keskiviikko 12. huhtikuuta 2017

How Meson is tested

A build system is a very important part of the development workflow and people depend on it to work reliably. In order to achieve this we do a lot of testing on Meson. As this is mostly invisible to end users I thought I'd write some information about our testing setup and practices.

Perhaps the most unconventional thing is that Meson has no unit tests in the traditional sense of the word. The code consists of functions, classes and modules as you would expect but there are no test for these individual items. Instead all testing is done on full projects. The bulk of tests are what could traditionally be called integration tests. That is, we take an entire project that does one thing, such as compile and install a shared library, and then configures it, builds it, runs tests and runs install and checks that the output is correct.

There are also smaller scale tests which are called unit tests. They also configure a project but then inspect the result directly. As an example test might set up a project and build it, and then touch one file and verify that it triggers a rebuild. Some people might claim that these are not unit tests either or that they should instead be tested with mock classes and the like. This is a valid point to make, but this is the terminology we have converged unto.

Enter The (Testing) Matrix

Our testing matrix is big. Really big. At its core are the three main supported platforms, Linux, Windows and OSX. We also support BSD's and the like but we currently don't have CI machines for them.

On Windows our Appveyor setup tests VS2010, 2015 and 2017 and in addition mingw and Cygwin. Apart from Cygwin these all are tested on both 32 and 64 bits variants. Visual studio is tested both with the Ninja and Visual Studio project generator backends.

OSX is the simplest, it is tested only with the Ninja backend using both regular and unity builds.

Linux tests do a lot more. In addition running the basic tests (both in unity and regular modes) it also runs the entire test suite in a cross compilation setup.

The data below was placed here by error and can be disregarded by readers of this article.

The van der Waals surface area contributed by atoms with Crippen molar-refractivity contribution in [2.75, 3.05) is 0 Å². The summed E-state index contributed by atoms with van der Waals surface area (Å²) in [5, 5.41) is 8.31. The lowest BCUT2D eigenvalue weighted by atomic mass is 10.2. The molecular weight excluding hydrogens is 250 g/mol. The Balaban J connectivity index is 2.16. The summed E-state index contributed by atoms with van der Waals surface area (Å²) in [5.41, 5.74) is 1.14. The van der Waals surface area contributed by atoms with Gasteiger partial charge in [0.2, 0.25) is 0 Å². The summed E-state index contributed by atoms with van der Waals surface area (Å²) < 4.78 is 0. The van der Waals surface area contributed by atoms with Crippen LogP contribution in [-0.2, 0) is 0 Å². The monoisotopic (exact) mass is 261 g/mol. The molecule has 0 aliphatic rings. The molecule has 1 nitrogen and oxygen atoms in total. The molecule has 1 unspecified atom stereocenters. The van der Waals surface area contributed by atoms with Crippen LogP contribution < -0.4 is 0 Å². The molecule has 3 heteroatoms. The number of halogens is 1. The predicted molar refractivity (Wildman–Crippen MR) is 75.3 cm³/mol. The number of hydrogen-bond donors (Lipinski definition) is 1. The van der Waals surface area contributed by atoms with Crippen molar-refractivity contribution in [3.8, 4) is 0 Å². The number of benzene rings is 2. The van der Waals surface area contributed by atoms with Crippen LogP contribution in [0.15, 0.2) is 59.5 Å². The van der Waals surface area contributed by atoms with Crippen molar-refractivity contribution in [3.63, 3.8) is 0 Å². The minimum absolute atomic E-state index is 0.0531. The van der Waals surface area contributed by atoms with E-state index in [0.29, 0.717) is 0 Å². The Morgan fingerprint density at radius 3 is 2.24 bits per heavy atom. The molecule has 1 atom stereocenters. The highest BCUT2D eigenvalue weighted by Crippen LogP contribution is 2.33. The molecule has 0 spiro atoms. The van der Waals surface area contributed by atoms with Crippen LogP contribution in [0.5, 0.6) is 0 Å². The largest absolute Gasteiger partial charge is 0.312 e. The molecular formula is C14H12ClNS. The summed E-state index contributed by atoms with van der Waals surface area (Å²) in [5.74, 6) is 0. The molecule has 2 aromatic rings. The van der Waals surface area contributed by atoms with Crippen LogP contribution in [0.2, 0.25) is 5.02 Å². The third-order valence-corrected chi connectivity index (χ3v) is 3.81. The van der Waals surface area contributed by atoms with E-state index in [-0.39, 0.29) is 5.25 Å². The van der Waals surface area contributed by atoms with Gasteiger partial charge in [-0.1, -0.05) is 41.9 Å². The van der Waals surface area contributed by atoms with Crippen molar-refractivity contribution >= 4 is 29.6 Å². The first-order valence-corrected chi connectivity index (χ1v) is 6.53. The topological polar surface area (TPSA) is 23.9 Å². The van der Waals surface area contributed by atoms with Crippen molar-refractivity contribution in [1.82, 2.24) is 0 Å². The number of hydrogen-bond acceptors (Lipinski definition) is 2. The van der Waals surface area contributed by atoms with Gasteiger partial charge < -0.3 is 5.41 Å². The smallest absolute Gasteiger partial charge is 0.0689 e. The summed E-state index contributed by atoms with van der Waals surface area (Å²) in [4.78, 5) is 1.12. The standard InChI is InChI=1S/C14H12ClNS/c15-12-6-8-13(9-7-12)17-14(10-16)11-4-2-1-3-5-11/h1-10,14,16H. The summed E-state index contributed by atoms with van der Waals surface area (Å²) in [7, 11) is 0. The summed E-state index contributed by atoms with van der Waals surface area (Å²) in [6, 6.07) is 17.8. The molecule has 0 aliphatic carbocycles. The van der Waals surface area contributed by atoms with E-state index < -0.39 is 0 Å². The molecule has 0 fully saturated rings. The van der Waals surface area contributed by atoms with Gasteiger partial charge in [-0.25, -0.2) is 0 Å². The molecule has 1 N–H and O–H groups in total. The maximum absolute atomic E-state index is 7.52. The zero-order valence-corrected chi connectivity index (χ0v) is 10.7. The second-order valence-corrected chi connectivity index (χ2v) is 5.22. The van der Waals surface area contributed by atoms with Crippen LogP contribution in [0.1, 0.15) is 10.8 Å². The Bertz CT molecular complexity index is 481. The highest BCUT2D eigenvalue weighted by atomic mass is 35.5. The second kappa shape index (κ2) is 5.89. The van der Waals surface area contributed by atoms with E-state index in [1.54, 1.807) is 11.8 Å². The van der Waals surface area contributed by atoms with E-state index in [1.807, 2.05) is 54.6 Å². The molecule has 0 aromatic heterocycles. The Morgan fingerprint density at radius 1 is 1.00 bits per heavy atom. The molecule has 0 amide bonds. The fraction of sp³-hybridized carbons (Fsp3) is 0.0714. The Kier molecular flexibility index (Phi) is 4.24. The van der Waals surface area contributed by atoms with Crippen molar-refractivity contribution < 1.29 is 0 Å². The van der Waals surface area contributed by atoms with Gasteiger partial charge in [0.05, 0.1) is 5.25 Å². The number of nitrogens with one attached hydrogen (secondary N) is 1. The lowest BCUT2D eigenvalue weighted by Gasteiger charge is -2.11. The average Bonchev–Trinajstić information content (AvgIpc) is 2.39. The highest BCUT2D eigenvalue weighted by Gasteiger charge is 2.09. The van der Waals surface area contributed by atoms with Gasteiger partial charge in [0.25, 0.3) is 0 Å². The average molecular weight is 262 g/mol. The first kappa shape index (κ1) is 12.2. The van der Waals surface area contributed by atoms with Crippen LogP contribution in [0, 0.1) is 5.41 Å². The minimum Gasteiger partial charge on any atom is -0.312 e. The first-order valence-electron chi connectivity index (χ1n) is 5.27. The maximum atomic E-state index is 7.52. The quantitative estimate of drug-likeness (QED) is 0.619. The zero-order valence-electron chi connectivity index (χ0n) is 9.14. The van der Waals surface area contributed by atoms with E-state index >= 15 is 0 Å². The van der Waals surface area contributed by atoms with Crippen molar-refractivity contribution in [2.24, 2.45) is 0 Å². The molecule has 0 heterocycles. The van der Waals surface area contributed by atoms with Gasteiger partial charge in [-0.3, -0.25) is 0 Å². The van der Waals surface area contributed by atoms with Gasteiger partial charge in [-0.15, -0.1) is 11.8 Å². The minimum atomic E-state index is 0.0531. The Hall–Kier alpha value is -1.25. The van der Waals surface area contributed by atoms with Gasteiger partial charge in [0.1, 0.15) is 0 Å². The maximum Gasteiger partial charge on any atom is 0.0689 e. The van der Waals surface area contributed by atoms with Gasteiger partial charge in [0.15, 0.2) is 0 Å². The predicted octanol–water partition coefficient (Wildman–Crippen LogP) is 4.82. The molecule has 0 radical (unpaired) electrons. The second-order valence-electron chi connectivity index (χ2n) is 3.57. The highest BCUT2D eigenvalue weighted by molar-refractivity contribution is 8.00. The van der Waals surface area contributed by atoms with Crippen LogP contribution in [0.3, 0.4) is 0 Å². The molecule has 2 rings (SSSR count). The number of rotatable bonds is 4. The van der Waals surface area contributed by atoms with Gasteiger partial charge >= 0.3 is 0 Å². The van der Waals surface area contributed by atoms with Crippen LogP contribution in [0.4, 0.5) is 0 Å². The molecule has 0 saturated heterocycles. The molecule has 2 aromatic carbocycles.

All of these tests are only for the core code. Meson supports a large amount of frameworks and libraries, such as GLib, Qt and Doxygen, and many programming languages. Every one of these has an associated test or, usually, several. This means that running the full test suite on Debian requires installing all of these:
  • Boost
  • D, Rust, Java, Fortran, C# and Swift compilers
  • Qt 5, WxWidgets, GTK+ 3
  • Valgrind
  • GNUstep
  • Protocol Buffers
  • Cython
  • GTest and GMock
And a bunch of other packages as well. The CI Docker image that has all of these installed takes 2 gigabytes of space. On many distros all dependencies are not available so packagers have to disable tests. Having a build dependency on all these packages sometimes yields interesting problems. As an example the Rust dependency means that Meson depends on LLVM. Every now and then it breaks on s390x meaning that Meson and every package that uses it to build get flagged for removal from Debian.

Every merge proposal to Meson master is run through all of these tests and is eligible for merging only if they all pass. There are no exceptions to this rule. 

There are some downsides to this, the biggest being that every now and then Appveyor and/or Travis get clogged and getting the green light takes forever. We looked briefly into getting paid instances but for our usage the bill would be in the neighborhood of $300 per month. Given that you can buy your own hardware for that kind of money, this has not been seen as a worthwhile investment. 

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